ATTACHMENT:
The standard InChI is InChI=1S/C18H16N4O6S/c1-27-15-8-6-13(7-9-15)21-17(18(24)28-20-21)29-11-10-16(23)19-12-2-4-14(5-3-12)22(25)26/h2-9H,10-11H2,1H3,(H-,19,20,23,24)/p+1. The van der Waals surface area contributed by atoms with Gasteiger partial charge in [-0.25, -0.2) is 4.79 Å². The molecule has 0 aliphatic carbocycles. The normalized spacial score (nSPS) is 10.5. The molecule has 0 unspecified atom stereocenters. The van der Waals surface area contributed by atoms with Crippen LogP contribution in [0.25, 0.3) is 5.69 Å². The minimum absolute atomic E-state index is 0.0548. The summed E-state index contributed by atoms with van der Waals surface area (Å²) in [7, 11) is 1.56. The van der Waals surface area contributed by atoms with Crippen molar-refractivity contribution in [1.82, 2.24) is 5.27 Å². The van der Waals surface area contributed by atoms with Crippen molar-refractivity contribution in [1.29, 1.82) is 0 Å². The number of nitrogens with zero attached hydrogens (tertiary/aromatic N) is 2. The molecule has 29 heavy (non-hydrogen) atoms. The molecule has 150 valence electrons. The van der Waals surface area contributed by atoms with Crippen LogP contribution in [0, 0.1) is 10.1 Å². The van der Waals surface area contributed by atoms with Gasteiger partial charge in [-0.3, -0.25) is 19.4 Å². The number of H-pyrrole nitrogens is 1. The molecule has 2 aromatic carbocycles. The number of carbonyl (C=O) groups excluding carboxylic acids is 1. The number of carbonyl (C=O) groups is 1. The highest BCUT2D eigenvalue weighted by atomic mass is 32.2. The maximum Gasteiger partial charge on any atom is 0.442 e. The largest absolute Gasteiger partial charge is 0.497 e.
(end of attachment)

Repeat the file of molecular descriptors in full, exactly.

The standard InChI is InChI=1S/C18H16N4O6S/c1-27-15-8-6-13(7-9-15)21-17(18(24)28-20-21)29-11-10-16(23)19-12-2-4-14(5-3-12)22(25)26/h2-9H,10-11H2,1H3,(H-,19,20,23,24)/p+1. The van der Waals surface area contributed by atoms with Gasteiger partial charge in [-0.25, -0.2) is 4.79 Å². The molecule has 0 aliphatic carbocycles. The normalized spacial score (nSPS) is 10.5. The molecule has 0 unspecified atom stereocenters. The van der Waals surface area contributed by atoms with Crippen LogP contribution in [0.25, 0.3) is 5.69 Å². The minimum absolute atomic E-state index is 0.0548. The summed E-state index contributed by atoms with van der Waals surface area (Å²) in [7, 11) is 1.56. The van der Waals surface area contributed by atoms with Crippen molar-refractivity contribution in [1.82, 2.24) is 5.27 Å². The van der Waals surface area contributed by atoms with Crippen molar-refractivity contribution in [1.29, 1.82) is 0 Å². The number of nitrogens with zero attached hydrogens (tertiary/aromatic N) is 2. The molecule has 29 heavy (non-hydrogen) atoms. The molecule has 150 valence electrons. The van der Waals surface area contributed by atoms with Crippen LogP contribution in [0, 0.1) is 10.1 Å². The van der Waals surface area contributed by atoms with Gasteiger partial charge in [-0.3, -0.25) is 19.4 Å². The number of H-pyrrole nitrogens is 1. The molecule has 2 aromatic carbocycles. The number of carbonyl (C=O) groups excluding carboxylic acids is 1. The number of carbonyl (C=O) groups is 1. The highest BCUT2D eigenvalue weighted by atomic mass is 32.2. The maximum Gasteiger partial charge on any atom is 0.442 e. The largest absolute Gasteiger partial charge is 0.497 e.